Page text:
This phrase refers to your legal standing. According to the applicable statutory provisions, the writ of quo warranto is used to judicially control executive action in the matter of making appointments to public offices. The writ may also be used to defend a citizen against a person holding a position of public trust that they are not entitled to. The writ requires the holder of a public office to demonstrate to the court how and why he obtained the position in question. The court may stop him from acting in the position if he is not entitled to it and may also declare the position vacant. The writ proceedings not only provide a tool to prevent the executive from appointing people to public office in violation of the law, but they also have a tendency to protect the public from losing access to public office to which it is entitled.
Quo warranto guards against a person taking over a public office without authorization. Before issuing a writ, the court must determine that the office in question is public, created by law or the constitution, and that the person holding the office is clearly ineligible to hold it due to a violation of one or more of these requirements. The person against whom the writ of quo warranto is directed must demonstrate how they have the right to hold the position in question. The High Court will not take into account any additional factors that might be important for the issuance of a writ of certiorari when issuing such a writ, instead choosing to publicly declare the appointment’s illegality. Join CLAT coaching in Ranchi.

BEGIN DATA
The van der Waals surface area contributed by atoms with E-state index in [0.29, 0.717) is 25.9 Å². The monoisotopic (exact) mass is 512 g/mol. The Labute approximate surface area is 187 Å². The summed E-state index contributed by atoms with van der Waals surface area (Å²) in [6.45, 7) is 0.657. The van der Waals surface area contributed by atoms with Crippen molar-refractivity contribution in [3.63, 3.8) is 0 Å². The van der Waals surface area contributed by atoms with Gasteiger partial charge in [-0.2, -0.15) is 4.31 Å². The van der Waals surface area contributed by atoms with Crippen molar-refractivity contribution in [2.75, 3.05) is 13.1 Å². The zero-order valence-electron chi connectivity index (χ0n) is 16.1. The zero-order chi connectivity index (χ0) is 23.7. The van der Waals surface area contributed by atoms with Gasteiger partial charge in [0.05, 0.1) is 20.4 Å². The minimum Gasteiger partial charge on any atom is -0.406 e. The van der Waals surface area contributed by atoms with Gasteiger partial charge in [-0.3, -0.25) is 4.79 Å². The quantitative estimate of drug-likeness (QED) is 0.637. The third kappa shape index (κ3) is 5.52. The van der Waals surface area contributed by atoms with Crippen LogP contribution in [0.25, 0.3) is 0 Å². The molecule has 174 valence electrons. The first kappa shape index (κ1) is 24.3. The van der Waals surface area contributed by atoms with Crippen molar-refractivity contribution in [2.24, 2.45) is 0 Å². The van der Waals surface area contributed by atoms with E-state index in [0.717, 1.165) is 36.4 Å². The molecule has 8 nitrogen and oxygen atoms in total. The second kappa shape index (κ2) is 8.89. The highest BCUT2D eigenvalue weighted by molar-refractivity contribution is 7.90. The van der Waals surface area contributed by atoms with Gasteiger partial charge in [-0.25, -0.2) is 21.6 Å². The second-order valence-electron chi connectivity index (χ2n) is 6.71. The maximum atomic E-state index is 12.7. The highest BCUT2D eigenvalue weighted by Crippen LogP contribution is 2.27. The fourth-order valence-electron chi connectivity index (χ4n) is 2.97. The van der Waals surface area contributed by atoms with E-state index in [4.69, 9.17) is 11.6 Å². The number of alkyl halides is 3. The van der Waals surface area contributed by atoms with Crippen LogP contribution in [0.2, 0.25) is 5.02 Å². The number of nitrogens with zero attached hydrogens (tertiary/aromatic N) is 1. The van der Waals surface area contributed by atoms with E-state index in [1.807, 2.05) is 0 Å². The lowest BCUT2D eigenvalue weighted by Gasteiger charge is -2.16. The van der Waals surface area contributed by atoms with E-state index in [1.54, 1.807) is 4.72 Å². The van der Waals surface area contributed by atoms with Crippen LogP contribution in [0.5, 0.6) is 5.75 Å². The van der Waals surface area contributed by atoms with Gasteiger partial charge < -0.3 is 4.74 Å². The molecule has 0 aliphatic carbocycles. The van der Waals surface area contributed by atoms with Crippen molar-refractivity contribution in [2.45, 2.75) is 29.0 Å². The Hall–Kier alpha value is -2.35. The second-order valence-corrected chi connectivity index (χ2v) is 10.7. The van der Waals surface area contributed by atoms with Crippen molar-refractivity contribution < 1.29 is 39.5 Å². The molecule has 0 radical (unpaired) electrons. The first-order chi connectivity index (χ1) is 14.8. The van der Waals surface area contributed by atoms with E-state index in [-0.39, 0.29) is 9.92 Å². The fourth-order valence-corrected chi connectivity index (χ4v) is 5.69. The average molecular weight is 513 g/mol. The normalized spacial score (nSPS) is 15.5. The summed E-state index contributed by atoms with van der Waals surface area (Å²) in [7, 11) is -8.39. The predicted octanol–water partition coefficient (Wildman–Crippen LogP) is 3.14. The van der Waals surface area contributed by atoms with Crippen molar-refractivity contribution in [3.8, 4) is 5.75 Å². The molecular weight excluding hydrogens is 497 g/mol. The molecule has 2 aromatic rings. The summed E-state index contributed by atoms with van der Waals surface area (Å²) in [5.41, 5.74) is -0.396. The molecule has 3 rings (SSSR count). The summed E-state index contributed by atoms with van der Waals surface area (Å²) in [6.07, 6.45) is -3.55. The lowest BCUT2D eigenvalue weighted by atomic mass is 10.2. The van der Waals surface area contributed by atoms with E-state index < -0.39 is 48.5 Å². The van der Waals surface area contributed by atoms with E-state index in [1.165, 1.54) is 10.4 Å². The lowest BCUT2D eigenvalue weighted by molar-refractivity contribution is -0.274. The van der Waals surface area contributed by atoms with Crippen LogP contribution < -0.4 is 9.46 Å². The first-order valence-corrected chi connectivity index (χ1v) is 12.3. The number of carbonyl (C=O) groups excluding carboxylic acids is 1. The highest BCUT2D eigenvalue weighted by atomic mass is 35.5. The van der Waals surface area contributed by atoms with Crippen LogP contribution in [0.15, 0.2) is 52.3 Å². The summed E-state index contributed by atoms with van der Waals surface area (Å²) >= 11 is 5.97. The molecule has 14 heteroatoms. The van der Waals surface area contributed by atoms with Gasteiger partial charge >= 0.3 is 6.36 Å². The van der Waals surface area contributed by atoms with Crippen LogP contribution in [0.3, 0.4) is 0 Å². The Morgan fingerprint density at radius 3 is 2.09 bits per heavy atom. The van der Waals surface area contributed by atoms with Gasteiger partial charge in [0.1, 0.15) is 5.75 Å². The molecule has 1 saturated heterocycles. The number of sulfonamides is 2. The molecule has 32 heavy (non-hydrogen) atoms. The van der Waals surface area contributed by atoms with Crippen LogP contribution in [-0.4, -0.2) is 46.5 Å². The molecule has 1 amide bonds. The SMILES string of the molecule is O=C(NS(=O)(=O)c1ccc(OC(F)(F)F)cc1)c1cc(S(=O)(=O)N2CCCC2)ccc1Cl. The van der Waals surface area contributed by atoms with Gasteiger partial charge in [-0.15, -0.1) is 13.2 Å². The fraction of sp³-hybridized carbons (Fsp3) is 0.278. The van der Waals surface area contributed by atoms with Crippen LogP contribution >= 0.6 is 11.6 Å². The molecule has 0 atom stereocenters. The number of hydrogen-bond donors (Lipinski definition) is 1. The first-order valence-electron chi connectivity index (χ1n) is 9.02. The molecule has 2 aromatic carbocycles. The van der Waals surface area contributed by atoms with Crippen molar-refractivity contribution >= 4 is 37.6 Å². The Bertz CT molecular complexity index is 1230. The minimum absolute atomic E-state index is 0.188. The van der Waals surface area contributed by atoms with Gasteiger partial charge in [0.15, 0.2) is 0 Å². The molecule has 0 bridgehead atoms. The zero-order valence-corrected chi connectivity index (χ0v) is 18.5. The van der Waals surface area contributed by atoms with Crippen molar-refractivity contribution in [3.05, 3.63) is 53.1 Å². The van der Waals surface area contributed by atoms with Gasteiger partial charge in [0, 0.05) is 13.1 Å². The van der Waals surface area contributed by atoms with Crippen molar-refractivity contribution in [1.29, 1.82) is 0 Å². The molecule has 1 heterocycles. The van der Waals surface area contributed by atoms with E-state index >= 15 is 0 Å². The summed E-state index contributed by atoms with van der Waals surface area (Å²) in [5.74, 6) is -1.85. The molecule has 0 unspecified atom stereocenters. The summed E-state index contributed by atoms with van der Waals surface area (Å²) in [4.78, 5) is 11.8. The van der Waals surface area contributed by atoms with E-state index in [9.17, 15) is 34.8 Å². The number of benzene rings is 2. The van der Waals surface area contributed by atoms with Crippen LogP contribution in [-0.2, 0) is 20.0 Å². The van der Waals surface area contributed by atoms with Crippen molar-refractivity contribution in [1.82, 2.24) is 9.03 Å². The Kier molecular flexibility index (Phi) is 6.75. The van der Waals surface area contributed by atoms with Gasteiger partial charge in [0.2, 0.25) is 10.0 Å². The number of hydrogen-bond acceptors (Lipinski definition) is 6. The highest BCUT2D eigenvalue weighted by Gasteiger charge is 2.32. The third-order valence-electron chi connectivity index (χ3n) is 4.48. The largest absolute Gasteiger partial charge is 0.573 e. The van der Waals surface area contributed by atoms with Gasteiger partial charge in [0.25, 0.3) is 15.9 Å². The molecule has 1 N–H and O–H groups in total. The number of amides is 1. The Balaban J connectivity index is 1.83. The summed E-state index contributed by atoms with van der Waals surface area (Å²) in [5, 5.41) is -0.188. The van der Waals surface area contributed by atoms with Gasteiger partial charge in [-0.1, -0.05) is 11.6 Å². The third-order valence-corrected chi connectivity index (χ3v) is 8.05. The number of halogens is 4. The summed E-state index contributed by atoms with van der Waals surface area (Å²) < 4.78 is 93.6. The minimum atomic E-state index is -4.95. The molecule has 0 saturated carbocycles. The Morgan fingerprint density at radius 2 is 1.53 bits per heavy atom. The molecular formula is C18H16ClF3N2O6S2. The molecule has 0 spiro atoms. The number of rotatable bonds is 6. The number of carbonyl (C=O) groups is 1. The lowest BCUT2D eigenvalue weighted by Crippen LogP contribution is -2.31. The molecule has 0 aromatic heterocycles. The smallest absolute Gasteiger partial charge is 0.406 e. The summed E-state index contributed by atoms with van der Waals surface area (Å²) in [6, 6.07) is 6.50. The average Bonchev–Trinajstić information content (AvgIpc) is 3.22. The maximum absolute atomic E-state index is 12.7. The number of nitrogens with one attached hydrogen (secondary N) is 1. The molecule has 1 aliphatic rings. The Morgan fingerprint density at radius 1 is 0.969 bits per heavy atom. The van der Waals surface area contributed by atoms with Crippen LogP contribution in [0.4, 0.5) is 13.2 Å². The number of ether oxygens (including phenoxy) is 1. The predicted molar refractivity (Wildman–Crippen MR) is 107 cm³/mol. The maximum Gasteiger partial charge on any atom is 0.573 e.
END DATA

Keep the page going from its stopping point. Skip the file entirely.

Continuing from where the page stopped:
A court’s order to carry out a legal obligation to perform a public duty is known as a mandamus. For instance, a body can be ordered to decide a matter if it fails to do so when it is required to.
If the government refuses to exercise a power that it is clearly entitled to under the law, or if a powerholder improperly refuses to use their authority, a mandamus may be issued. Mandamus has the purpose of keeping public authorities within the confines of their authority while they carry out their duties. Any type of authority, including legislative, quasi-judicial, administrative, and judicial bodies, may be issued a mandate. Mandamus is a legal tool used to make public authorities perform their duties. When the government is not required to do something by the law, a mandate is not issued. Mandamus can be issued to direct an authority to comply with an order of a tribunal when it fails to fulfil its legal obligation to do so. Thus, mandamus was issued to the relevant authority to issue the permits to the petitioner in accordance with the tribunal order after the appellate transport tribunal accepted the petitioner’s applications for the grant of permits. A mandate is issued to enforce a mandatory obligation, which may or may not be a statutory obligation.